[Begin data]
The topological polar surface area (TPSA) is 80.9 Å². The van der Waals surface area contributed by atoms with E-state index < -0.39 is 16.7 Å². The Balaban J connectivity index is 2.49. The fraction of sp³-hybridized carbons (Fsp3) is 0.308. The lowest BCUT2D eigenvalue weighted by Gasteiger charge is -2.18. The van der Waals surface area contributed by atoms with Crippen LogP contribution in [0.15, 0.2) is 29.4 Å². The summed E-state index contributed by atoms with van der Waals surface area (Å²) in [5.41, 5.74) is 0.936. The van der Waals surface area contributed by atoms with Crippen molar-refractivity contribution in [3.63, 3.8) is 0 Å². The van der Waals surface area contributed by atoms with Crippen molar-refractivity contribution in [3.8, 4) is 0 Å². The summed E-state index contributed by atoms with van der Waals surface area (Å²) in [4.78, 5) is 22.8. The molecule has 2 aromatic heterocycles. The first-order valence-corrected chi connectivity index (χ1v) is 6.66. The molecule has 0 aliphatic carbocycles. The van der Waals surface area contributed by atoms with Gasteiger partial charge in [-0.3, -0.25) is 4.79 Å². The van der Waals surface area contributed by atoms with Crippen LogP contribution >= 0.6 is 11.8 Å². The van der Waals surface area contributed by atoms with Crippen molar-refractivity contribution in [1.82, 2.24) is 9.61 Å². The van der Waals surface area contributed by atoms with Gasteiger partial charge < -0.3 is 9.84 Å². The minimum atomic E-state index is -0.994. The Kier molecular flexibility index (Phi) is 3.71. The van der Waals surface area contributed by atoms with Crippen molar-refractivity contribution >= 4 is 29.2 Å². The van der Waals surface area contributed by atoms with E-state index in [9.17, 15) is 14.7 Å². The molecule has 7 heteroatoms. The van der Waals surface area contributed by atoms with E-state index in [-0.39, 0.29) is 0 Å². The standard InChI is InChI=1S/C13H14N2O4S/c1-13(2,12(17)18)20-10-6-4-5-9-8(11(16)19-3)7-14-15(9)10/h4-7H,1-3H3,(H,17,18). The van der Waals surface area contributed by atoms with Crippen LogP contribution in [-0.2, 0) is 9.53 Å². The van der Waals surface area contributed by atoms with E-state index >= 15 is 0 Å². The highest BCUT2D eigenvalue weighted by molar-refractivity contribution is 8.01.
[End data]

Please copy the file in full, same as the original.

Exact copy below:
The topological polar surface area (TPSA) is 80.9 Å². The van der Waals surface area contributed by atoms with E-state index < -0.39 is 16.7 Å². The Balaban J connectivity index is 2.49. The fraction of sp³-hybridized carbons (Fsp3) is 0.308. The lowest BCUT2D eigenvalue weighted by Gasteiger charge is -2.18. The van der Waals surface area contributed by atoms with Crippen LogP contribution in [0.15, 0.2) is 29.4 Å². The summed E-state index contributed by atoms with van der Waals surface area (Å²) in [5.41, 5.74) is 0.936. The van der Waals surface area contributed by atoms with Crippen molar-refractivity contribution in [3.63, 3.8) is 0 Å². The van der Waals surface area contributed by atoms with Crippen molar-refractivity contribution in [3.8, 4) is 0 Å². The summed E-state index contributed by atoms with van der Waals surface area (Å²) in [4.78, 5) is 22.8. The molecule has 2 aromatic heterocycles. The first-order valence-corrected chi connectivity index (χ1v) is 6.66. The molecule has 0 aliphatic carbocycles. The van der Waals surface area contributed by atoms with Gasteiger partial charge in [-0.3, -0.25) is 4.79 Å². The van der Waals surface area contributed by atoms with Crippen LogP contribution >= 0.6 is 11.8 Å². The van der Waals surface area contributed by atoms with Crippen molar-refractivity contribution in [1.82, 2.24) is 9.61 Å². The van der Waals surface area contributed by atoms with Gasteiger partial charge < -0.3 is 9.84 Å². The minimum atomic E-state index is -0.994. The Kier molecular flexibility index (Phi) is 3.71. The van der Waals surface area contributed by atoms with Crippen molar-refractivity contribution >= 4 is 29.2 Å². The van der Waals surface area contributed by atoms with E-state index in [9.17, 15) is 14.7 Å². The molecule has 7 heteroatoms. The van der Waals surface area contributed by atoms with E-state index in [-0.39, 0.29) is 0 Å². The standard InChI is InChI=1S/C13H14N2O4S/c1-13(2,12(17)18)20-10-6-4-5-9-8(11(16)19-3)7-14-15(9)10/h4-7H,1-3H3,(H,17,18). The van der Waals surface area contributed by atoms with Crippen LogP contribution in [-0.2, 0) is 9.53 Å². The van der Waals surface area contributed by atoms with E-state index >= 15 is 0 Å². The highest BCUT2D eigenvalue weighted by molar-refractivity contribution is 8.01.